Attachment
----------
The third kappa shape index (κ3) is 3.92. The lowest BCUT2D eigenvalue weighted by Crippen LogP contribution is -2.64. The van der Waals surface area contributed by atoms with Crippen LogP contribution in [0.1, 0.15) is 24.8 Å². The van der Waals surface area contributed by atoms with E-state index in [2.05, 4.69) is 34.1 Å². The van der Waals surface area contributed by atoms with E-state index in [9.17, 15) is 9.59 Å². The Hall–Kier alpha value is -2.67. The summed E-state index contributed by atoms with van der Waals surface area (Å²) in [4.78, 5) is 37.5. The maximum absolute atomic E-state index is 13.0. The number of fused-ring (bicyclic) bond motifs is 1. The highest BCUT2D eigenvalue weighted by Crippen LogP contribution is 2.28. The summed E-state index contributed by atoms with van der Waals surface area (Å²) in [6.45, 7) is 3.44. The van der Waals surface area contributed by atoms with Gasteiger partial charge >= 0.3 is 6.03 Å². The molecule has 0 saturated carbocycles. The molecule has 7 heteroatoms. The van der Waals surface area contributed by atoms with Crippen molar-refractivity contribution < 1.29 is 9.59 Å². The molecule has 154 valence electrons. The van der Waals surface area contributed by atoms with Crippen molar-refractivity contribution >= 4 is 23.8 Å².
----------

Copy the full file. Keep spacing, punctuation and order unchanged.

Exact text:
The third kappa shape index (κ3) is 3.92. The lowest BCUT2D eigenvalue weighted by Crippen LogP contribution is -2.64. The van der Waals surface area contributed by atoms with Crippen LogP contribution in [0.1, 0.15) is 24.8 Å². The van der Waals surface area contributed by atoms with E-state index in [2.05, 4.69) is 34.1 Å². The van der Waals surface area contributed by atoms with E-state index in [9.17, 15) is 9.59 Å². The Hall–Kier alpha value is -2.67. The summed E-state index contributed by atoms with van der Waals surface area (Å²) in [4.78, 5) is 37.5. The maximum absolute atomic E-state index is 13.0. The number of fused-ring (bicyclic) bond motifs is 1. The highest BCUT2D eigenvalue weighted by Crippen LogP contribution is 2.28. The summed E-state index contributed by atoms with van der Waals surface area (Å²) in [6.45, 7) is 3.44. The van der Waals surface area contributed by atoms with Gasteiger partial charge >= 0.3 is 6.03 Å². The molecule has 0 saturated carbocycles. The molecule has 7 heteroatoms. The van der Waals surface area contributed by atoms with Crippen molar-refractivity contribution < 1.29 is 9.59 Å². The molecule has 154 valence electrons. The van der Waals surface area contributed by atoms with Crippen molar-refractivity contribution >= 4 is 23.8 Å².